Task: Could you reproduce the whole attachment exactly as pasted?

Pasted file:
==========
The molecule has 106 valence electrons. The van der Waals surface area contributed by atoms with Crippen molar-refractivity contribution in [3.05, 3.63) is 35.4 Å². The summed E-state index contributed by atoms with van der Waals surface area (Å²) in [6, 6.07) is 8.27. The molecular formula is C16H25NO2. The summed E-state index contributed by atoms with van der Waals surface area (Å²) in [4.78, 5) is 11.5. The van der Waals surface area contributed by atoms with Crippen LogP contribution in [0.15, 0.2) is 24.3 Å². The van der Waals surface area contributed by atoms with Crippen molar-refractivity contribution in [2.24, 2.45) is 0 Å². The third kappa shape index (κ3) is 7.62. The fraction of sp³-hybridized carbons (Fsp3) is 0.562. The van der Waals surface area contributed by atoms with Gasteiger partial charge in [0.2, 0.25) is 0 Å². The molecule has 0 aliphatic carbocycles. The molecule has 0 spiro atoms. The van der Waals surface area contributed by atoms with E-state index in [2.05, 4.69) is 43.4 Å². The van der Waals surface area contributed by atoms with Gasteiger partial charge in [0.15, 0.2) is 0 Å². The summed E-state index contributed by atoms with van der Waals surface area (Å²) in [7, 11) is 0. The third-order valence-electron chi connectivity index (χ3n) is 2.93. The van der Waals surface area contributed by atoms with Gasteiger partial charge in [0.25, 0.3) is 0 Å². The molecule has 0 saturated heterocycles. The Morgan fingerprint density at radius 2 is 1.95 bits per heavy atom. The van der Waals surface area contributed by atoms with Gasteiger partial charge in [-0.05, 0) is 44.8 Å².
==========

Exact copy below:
The molecule has 106 valence electrons. The van der Waals surface area contributed by atoms with Crippen molar-refractivity contribution in [3.05, 3.63) is 35.4 Å². The summed E-state index contributed by atoms with van der Waals surface area (Å²) in [6, 6.07) is 8.27. The molecular formula is C16H25NO2. The summed E-state index contributed by atoms with van der Waals surface area (Å²) in [4.78, 5) is 11.5. The van der Waals surface area contributed by atoms with Crippen LogP contribution in [0.15, 0.2) is 24.3 Å². The van der Waals surface area contributed by atoms with Crippen molar-refractivity contribution in [2.24, 2.45) is 0 Å². The third kappa shape index (κ3) is 7.62. The fraction of sp³-hybridized carbons (Fsp3) is 0.562. The van der Waals surface area contributed by atoms with Gasteiger partial charge in [0.2, 0.25) is 0 Å². The molecule has 0 aliphatic carbocycles. The molecule has 0 spiro atoms. The van der Waals surface area contributed by atoms with E-state index in [2.05, 4.69) is 43.4 Å². The van der Waals surface area contributed by atoms with Gasteiger partial charge in [0.15, 0.2) is 0 Å². The summed E-state index contributed by atoms with van der Waals surface area (Å²) in [7, 11) is 0. The third-order valence-electron chi connectivity index (χ3n) is 2.93. The van der Waals surface area contributed by atoms with Gasteiger partial charge in [0.25, 0.3) is 0 Å². The molecule has 0 saturated heterocycles. The Morgan fingerprint density at radius 2 is 1.95 bits per heavy atom. The van der Waals surface area contributed by atoms with Gasteiger partial charge in [-0.05, 0) is 44.8 Å².